and ushers in new self-righteous authoritarianism nor a guilt-ridden leveling anti-imperialist liberalism
that celebrates token pluralism from smooth inclusion. Rather, it acknowledges the uphill struggle of
fundamentally transforming highly objectified, rationalized, and commodified societies and cultures in
the name of individuality and democracy. This means locating the structural causes of unnecessary
forms of social misery (without reducing all such human suffering to historical causes), depicting the
plight and predicaments of demoralized and depoliticized citizens caught in market-d riven cycles of
therapeutic releasedrugs, alcoholism, consumerismand projecting alternative visions analysis and
actions that proceed from particularities and arrive at moral and political connectedness. This
connectedness does not signify a homogenous unity or monolithic totality but rather a contingent,
fragile coalition-building in an effort to pursue common radical libertarian and democratic goals that
overlap.1

My desire is to reach out beyond the rhetorical enclave of


academic discourse, and the institutional and social
limitations attached to that language.

As an art critic operating within the territory of a privileged contemporary art culture, how can I hope
to articulate a meaningful and persuasive account of the contradictory nature of our hybrid culture?
Who constitutes the audience for this text? What are the conditions of its receptions? What type(s) of
communications does it establish within, and beyond, the parameters of the art world? How do we
identify those parameters? When I extract a quote from an African American cultural critic,
incorporating it within my discourse, what, if any, are the sociopolitical implications of this act? In the
spirit of cultural, racial, ideological, political, and intellectual coalition-building, I may be weaving an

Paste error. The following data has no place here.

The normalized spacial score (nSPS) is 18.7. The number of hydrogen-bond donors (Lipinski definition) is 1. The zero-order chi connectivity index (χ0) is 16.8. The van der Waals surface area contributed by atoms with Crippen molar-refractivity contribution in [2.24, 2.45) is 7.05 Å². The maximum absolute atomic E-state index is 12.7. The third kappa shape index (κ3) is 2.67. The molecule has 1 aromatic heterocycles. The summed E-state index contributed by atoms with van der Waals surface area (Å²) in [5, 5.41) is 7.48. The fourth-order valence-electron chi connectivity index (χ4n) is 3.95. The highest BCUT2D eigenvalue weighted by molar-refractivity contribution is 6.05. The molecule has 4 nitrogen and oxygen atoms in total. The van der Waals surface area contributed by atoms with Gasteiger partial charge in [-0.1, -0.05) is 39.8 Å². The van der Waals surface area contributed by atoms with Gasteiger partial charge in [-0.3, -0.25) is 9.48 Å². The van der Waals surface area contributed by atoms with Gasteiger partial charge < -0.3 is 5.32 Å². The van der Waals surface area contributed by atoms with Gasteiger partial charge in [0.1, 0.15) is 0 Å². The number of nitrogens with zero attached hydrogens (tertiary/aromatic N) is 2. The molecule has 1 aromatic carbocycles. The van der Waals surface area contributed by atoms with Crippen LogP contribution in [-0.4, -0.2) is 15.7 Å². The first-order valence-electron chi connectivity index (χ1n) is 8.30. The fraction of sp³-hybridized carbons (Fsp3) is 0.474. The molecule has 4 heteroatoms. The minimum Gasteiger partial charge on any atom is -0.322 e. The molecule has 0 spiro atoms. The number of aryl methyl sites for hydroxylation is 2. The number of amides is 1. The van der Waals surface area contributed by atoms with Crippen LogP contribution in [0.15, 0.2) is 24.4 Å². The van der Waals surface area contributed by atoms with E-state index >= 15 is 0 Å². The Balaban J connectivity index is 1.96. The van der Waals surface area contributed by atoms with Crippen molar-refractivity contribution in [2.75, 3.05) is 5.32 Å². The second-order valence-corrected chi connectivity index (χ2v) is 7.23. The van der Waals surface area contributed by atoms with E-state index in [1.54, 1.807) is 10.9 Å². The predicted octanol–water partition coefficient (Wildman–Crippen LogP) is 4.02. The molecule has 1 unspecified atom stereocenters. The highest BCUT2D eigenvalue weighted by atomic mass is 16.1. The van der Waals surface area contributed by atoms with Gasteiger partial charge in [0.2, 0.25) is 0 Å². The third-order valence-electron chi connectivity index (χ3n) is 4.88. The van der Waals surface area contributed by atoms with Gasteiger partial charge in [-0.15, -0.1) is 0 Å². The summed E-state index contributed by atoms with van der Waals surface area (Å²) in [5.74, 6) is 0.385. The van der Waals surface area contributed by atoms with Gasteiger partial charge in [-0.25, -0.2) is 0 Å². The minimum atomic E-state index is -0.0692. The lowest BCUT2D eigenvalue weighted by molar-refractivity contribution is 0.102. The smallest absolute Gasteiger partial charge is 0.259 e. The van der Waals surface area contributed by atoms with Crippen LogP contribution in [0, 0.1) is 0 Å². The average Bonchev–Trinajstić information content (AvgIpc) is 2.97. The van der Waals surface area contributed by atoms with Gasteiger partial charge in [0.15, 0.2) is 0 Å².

elaborate intertextuality, but my desire is to reach out beyond the rhetorical enclave of academic
discourse, and the institutional and social limitations attached to that language. But reach out to
where, and to whom? The streets of South Central L.A., or New Yorks Harlem community? New lines
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of verbal and visual communication have to be opened through intercultural, interracial, inter-
ideological, inter-political and inter-economic coalitions and dialogue.
In his essay Secular Criticism, the Palestinian American literary and cultural critic Edward Said
called for the critic to overcome the pernicious specialization of the insular academic realm (as a
literal institutional space, as well as a codified system of theoretical language-formations), and work to
recognize the humanistic obligations of the intellectual to operate, in that potential space inside
civil society, acting on behalf of those alternative acts and alternative intentions whose advancement is
a fundamental human obligation.2 Following Said, I would like to suggest a transformation of the
Enlightenment model re-inscribed in his text (e.g., acting on behalf) into a differently articulated
conception, so that the so-called alternative can manufacture the self-empowerment to act on my
behalf, reversing Saids potentially problematic hierarchy of authority. Yet today, the penal system in
this country has become the school for a disproportionate percentage of young black men; the failure
of the public educational system for the so-called inner city, low-income youth of this country is
pandemic, and is connected to other systematic problems within this nations institutional, social, and
economic infrastructure. The fiction of equal opportunity is made graphically evident at the flash
point of reactive urban violence.
Take a good look at todays America: the contradictions and complexities of racial segregation persist,
and have become even more firmly entrenched within a seemingly vicious cycle of economic,
ideological, educational, and political relations which produce wide gulfs between cultural
empowerment and disempowerment, representation, and non-representation. A recent study
published in the New York Times once again indicates the almost absurd disparity of economic power
between the relatively small percentage of wealthy Americans (who continue to control,
proportionally, the majority of capital), and the low-income populations (whose opportunity to
improve their economic condition has begun to deteriorate); this is a disparity made even more
glaring as fortunes and opportunities also decline for the middle class.

It is abundantly clear that cultural capital remains in the


hands of a select, primarily white, network of experts,
specialists, connoisseur, galleries, curators, collectors,
artists, writers.